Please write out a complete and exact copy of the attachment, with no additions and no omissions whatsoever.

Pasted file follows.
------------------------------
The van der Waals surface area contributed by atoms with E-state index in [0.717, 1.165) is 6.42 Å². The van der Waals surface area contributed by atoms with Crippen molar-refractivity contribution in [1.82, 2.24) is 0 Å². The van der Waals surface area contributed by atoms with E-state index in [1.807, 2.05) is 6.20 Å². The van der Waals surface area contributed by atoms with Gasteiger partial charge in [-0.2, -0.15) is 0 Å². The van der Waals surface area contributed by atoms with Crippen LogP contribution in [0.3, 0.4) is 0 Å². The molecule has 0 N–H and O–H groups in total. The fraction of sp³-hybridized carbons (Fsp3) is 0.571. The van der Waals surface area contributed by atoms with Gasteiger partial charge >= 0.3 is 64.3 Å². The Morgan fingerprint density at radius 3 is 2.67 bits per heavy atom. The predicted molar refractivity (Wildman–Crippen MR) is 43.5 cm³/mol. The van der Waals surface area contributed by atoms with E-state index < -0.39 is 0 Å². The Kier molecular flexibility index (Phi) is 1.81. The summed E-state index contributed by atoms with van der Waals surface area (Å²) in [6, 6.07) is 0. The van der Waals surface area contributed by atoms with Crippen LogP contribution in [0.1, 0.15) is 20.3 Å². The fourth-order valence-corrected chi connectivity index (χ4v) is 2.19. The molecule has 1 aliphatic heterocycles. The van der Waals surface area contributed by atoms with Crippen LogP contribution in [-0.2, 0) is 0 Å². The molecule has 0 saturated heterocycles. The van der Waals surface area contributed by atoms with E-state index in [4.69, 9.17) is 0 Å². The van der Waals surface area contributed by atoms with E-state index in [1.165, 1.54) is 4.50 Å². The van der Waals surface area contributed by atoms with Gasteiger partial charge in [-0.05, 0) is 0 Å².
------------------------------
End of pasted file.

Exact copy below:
The van der Waals surface area contributed by atoms with E-state index in [0.717, 1.165) is 6.42 Å². The van der Waals surface area contributed by atoms with Crippen molar-refractivity contribution in [1.82, 2.24) is 0 Å². The van der Waals surface area contributed by atoms with E-state index in [1.807, 2.05) is 6.20 Å². The van der Waals surface area contributed by atoms with Gasteiger partial charge in [-0.2, -0.15) is 0 Å². The van der Waals surface area contributed by atoms with Crippen LogP contribution in [0.3, 0.4) is 0 Å². The molecule has 0 N–H and O–H groups in total. The fraction of sp³-hybridized carbons (Fsp3) is 0.571. The van der Waals surface area contributed by atoms with Gasteiger partial charge >= 0.3 is 64.3 Å². The Morgan fingerprint density at radius 3 is 2.67 bits per heavy atom. The predicted molar refractivity (Wildman–Crippen MR) is 43.5 cm³/mol. The van der Waals surface area contributed by atoms with E-state index < -0.39 is 0 Å². The Kier molecular flexibility index (Phi) is 1.81. The summed E-state index contributed by atoms with van der Waals surface area (Å²) in [6, 6.07) is 0. The van der Waals surface area contributed by atoms with Crippen LogP contribution in [0.1, 0.15) is 20.3 Å². The fourth-order valence-corrected chi connectivity index (χ4v) is 2.19. The molecule has 1 aliphatic heterocycles. The van der Waals surface area contributed by atoms with Crippen LogP contribution in [-0.2, 0) is 0 Å². The molecule has 0 saturated heterocycles. The van der Waals surface area contributed by atoms with E-state index in [4.69, 9.17) is 0 Å². The van der Waals surface area contributed by atoms with E-state index in [1.165, 1.54) is 4.50 Å². The van der Waals surface area contributed by atoms with Gasteiger partial charge in [-0.05, 0) is 0 Å².